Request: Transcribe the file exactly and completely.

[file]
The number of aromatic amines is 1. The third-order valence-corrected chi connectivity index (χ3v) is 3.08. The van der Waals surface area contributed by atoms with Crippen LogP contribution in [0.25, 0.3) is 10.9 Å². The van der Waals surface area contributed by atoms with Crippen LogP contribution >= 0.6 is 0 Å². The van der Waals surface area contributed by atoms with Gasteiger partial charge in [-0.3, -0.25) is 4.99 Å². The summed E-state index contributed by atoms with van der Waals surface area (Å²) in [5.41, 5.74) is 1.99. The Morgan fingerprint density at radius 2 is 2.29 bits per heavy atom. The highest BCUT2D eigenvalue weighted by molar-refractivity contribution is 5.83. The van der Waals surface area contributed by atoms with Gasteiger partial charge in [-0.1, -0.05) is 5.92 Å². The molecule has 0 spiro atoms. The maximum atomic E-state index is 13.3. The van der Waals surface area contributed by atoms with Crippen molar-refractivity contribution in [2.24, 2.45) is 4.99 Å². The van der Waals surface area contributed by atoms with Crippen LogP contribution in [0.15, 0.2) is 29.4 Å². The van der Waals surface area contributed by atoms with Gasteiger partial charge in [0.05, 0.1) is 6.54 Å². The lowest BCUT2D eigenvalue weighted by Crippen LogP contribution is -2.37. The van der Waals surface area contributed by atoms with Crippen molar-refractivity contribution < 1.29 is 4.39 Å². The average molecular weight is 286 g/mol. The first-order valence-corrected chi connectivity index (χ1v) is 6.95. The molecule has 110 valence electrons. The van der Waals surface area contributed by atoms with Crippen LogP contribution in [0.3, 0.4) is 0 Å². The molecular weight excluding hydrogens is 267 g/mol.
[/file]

The number of aromatic amines is 1. The third-order valence-corrected chi connectivity index (χ3v) is 3.08. The van der Waals surface area contributed by atoms with Crippen LogP contribution in [0.25, 0.3) is 10.9 Å². The van der Waals surface area contributed by atoms with Crippen LogP contribution >= 0.6 is 0 Å². The van der Waals surface area contributed by atoms with Gasteiger partial charge in [-0.3, -0.25) is 4.99 Å². The summed E-state index contributed by atoms with van der Waals surface area (Å²) in [5.41, 5.74) is 1.99. The Morgan fingerprint density at radius 2 is 2.29 bits per heavy atom. The highest BCUT2D eigenvalue weighted by molar-refractivity contribution is 5.83. The van der Waals surface area contributed by atoms with Gasteiger partial charge in [-0.1, -0.05) is 5.92 Å². The molecule has 0 spiro atoms. The maximum atomic E-state index is 13.3. The van der Waals surface area contributed by atoms with Crippen molar-refractivity contribution in [2.24, 2.45) is 4.99 Å². The van der Waals surface area contributed by atoms with Crippen LogP contribution in [0.15, 0.2) is 29.4 Å². The van der Waals surface area contributed by atoms with Gasteiger partial charge in [0.05, 0.1) is 6.54 Å². The lowest BCUT2D eigenvalue weighted by Crippen LogP contribution is -2.37. The van der Waals surface area contributed by atoms with Crippen molar-refractivity contribution < 1.29 is 4.39 Å². The average molecular weight is 286 g/mol. The first-order valence-corrected chi connectivity index (χ1v) is 6.95. The molecule has 110 valence electrons. The van der Waals surface area contributed by atoms with Crippen LogP contribution in [0.3, 0.4) is 0 Å². The molecular weight excluding hydrogens is 267 g/mol.